If we can save the airlines, we can save the planet

If we can save the airlines, we can save the planet
The jig is up — The Coronavirus has shown that, when the wealthy are at risk, we can mobilise state power and plough public funds. It’s time we did the same for the climate crisis.

A week is a long time in pandemics. What just a few days ago seemed unthinkable, is now urgent and undeniable. Many who openly mocked Labour’s apparently profligate manifesto are now calling for worker’s rights, an expanded welfare state, universal basic income and curtailing power of rentiers. 

With a street movement snapping at his heels, French President Emmanuel Macron has announced an extraordinary series of temporary reforms to support individuals and businesses through the coronavirus crisis. US President Donald Trump – Donald Trump – is toying with cash handouts and a freeze on evictions

These leaders haven’t caught the bug of socialism overnight, of course. Their investment strategies are overwhelmingly geared towards propping up domestic industries and finance markets, and the handouts to ordinary people pale in comparison to those offered to airline companies, the City, and Wall Street. But they find themselves having to rapidly adapt to survive in the uncharted terrains where business as usual promises a surefire health catastrophe. The Overton Window factory has been firebombed by COVID-19, and the political classes will be picking glass shards out of their suits for a long time to come. 

On the right, social programmes, properly funded public institutions, and state intervention in the economy has typically been deemed too expensive. It’s better to cut back, spend little, and rely on free-market pioneers and venture capitalists to deliver us from the hopeless doldrums of post-crash life. 

It’s the same with the climate crisis. As the clock ticks down the seconds to runaway disaster, those with the levers of state power continue to fritter away time with their concerns about how it will affect the next quarterly GDP figures or the stock prices of fossil fuel companies.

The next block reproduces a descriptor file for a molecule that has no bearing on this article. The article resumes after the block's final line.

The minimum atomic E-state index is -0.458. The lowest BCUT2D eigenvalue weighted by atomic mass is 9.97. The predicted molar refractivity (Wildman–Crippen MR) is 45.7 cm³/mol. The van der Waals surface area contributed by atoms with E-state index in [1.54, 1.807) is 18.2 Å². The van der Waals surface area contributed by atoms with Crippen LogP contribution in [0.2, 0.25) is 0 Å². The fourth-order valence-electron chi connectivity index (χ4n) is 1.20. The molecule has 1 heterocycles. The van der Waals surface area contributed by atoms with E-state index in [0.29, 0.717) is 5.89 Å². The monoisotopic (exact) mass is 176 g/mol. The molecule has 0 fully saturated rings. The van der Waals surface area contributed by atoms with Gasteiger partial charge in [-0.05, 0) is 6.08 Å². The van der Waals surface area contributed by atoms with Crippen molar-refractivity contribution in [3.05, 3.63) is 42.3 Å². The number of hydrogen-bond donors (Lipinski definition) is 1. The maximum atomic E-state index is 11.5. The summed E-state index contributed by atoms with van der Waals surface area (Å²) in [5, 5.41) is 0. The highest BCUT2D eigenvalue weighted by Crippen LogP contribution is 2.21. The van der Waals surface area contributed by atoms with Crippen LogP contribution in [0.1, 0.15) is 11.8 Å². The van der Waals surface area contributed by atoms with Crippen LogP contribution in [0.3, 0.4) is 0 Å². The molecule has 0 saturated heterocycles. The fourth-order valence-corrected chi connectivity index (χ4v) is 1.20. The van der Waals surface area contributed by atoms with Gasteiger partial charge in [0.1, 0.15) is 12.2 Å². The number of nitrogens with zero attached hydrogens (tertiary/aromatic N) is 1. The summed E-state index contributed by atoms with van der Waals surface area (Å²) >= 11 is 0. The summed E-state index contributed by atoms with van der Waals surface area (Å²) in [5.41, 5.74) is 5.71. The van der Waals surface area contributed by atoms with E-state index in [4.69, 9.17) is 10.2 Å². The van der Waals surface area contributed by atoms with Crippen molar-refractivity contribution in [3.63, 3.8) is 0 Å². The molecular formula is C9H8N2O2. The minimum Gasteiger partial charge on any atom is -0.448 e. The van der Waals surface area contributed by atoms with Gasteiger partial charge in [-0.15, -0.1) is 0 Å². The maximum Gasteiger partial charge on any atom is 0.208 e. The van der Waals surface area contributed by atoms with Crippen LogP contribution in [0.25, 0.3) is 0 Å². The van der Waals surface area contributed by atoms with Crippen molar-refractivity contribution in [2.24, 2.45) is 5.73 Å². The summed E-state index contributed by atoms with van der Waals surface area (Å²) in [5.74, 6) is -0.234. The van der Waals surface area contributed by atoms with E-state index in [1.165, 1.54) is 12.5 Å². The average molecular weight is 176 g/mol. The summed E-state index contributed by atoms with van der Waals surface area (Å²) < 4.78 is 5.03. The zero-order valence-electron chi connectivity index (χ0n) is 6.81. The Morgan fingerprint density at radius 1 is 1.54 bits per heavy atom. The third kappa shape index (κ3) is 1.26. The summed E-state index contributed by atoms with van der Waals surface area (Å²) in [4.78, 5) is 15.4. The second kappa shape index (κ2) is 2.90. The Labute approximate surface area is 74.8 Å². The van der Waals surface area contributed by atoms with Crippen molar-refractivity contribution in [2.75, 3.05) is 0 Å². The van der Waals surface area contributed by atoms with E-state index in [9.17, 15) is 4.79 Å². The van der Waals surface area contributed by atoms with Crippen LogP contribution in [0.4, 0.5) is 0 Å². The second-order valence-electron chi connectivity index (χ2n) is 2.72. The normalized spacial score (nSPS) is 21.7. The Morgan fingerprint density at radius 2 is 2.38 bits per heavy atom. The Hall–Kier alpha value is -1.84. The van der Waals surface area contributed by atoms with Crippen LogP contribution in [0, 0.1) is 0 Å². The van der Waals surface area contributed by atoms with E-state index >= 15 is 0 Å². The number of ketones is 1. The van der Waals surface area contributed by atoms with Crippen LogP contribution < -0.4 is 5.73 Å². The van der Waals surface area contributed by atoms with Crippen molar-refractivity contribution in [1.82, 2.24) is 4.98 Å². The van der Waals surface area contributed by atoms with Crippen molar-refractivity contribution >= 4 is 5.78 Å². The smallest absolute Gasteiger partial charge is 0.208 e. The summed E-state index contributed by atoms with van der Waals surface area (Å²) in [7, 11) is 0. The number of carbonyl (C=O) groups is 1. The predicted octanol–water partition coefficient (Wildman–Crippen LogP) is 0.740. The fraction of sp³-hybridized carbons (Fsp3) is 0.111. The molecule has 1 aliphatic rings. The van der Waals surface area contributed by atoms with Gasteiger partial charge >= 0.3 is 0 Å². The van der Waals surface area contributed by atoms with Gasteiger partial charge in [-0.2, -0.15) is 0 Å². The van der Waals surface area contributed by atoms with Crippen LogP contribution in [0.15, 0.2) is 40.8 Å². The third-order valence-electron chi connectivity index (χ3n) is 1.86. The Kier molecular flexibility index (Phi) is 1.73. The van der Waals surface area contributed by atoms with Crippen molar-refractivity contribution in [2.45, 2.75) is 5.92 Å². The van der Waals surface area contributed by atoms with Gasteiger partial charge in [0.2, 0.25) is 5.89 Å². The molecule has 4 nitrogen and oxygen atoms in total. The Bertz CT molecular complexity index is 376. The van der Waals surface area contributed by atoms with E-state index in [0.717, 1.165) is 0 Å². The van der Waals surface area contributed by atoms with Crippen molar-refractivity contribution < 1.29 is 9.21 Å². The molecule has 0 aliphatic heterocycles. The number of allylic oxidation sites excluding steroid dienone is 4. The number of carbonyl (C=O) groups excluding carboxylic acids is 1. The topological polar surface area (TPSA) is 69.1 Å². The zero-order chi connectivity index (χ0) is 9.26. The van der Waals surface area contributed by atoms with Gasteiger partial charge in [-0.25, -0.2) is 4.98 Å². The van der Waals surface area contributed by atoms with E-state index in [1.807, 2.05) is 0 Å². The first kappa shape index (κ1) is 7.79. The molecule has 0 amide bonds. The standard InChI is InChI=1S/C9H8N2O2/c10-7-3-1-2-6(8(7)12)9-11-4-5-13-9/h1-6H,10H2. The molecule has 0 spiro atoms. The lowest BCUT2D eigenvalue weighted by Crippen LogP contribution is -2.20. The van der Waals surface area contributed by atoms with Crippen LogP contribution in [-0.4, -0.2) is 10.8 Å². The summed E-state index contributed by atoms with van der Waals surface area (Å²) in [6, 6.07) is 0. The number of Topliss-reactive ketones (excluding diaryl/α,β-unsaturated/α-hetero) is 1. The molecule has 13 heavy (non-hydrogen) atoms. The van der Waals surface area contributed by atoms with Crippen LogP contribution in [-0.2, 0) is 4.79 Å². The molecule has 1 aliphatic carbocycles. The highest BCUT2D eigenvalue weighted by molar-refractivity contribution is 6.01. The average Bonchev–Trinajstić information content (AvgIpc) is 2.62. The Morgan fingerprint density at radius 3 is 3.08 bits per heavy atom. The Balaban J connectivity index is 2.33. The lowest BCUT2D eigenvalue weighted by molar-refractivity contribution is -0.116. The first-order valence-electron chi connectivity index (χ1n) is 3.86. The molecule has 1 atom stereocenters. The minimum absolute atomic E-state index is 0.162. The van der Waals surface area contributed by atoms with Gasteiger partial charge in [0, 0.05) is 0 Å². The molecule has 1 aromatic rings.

But when the Coronavirus hit, politicians reached deep into pockets they had claimed were empty, for instant billions of dollars of funding. This money is set to outstrip the 2008 bailouts, and will likely climb higher as governments are effectively forced to put capitalism on hold in the pursuit of short term survival and long term stability. 

This isn’t a new story. Mainstream economic history has taught us that banks and big business often come before people, and cannot be allowed to fail. But the scale and speed of the state responses to the Coronavirus crisis only prove that the money was always there. As writer Sarah Jaffe pointed out, the claim we can’t tackle climate change is going to look really, really stupid now.

The jig is up. If we can mobilise state power and plough public funds into shielding the wealthy from this current crisis, we can do the same for one that poses an unfathomably bigger threat to both humanity and the world economy. 

Now is the time to choose whether we attempt to patch and stitch the global economy back to a disastrous normal, or be emboldened by the endless unwitting confessions that no article of hope is too radical or too pricey. Now is the time to choose the future we want, and damn the panicked self-pitying chorus of oligarchs preaching impossibility, as every day the death tolls mount and the temperatures rise.

Follow Eleanor Penny on Twitter.

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